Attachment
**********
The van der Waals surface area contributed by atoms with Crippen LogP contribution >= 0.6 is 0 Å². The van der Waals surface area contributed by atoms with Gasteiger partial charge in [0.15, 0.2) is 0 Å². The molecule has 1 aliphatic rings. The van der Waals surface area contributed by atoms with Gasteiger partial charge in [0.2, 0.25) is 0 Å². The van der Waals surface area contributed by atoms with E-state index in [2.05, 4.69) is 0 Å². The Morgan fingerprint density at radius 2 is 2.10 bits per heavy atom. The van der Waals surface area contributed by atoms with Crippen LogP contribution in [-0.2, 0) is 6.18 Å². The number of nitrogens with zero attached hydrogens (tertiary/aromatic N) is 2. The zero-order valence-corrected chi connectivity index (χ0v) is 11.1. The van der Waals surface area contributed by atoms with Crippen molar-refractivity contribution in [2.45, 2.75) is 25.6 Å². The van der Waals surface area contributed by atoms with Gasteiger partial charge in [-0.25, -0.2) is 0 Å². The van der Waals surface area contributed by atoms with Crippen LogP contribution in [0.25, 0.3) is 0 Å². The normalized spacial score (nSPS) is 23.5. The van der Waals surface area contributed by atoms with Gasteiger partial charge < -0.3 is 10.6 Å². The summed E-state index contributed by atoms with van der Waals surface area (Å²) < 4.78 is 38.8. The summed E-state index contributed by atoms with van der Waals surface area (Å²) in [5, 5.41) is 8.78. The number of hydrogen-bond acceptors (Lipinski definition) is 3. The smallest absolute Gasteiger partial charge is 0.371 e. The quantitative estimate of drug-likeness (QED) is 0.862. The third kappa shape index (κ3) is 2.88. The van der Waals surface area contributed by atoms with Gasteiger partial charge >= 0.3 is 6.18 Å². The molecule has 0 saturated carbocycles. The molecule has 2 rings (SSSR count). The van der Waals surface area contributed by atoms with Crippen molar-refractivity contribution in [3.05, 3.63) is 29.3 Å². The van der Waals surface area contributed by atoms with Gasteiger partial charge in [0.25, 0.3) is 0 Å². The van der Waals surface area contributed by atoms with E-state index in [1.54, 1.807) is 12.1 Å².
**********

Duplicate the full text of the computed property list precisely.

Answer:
The van der Waals surface area contributed by atoms with Crippen LogP contribution >= 0.6 is 0 Å². The van der Waals surface area contributed by atoms with Gasteiger partial charge in [0.15, 0.2) is 0 Å². The molecule has 1 aliphatic rings. The van der Waals surface area contributed by atoms with Gasteiger partial charge in [0.2, 0.25) is 0 Å². The van der Waals surface area contributed by atoms with E-state index in [2.05, 4.69) is 0 Å². The Morgan fingerprint density at radius 2 is 2.10 bits per heavy atom. The van der Waals surface area contributed by atoms with Crippen LogP contribution in [-0.2, 0) is 6.18 Å². The number of nitrogens with zero attached hydrogens (tertiary/aromatic N) is 2. The zero-order valence-corrected chi connectivity index (χ0v) is 11.1. The van der Waals surface area contributed by atoms with Crippen molar-refractivity contribution in [2.45, 2.75) is 25.6 Å². The van der Waals surface area contributed by atoms with Gasteiger partial charge in [-0.25, -0.2) is 0 Å². The van der Waals surface area contributed by atoms with Crippen LogP contribution in [0.25, 0.3) is 0 Å². The normalized spacial score (nSPS) is 23.5. The van der Waals surface area contributed by atoms with Gasteiger partial charge < -0.3 is 10.6 Å². The summed E-state index contributed by atoms with van der Waals surface area (Å²) < 4.78 is 38.8. The summed E-state index contributed by atoms with van der Waals surface area (Å²) in [5, 5.41) is 8.78. The number of hydrogen-bond acceptors (Lipinski definition) is 3. The smallest absolute Gasteiger partial charge is 0.371 e. The quantitative estimate of drug-likeness (QED) is 0.862. The third kappa shape index (κ3) is 2.88. The van der Waals surface area contributed by atoms with Gasteiger partial charge >= 0.3 is 6.18 Å². The molecule has 0 saturated carbocycles. The molecule has 2 rings (SSSR count). The van der Waals surface area contributed by atoms with Crippen molar-refractivity contribution in [3.05, 3.63) is 29.3 Å². The van der Waals surface area contributed by atoms with Gasteiger partial charge in [0.25, 0.3) is 0 Å². The van der Waals surface area contributed by atoms with E-state index in [1.54, 1.807) is 12.1 Å².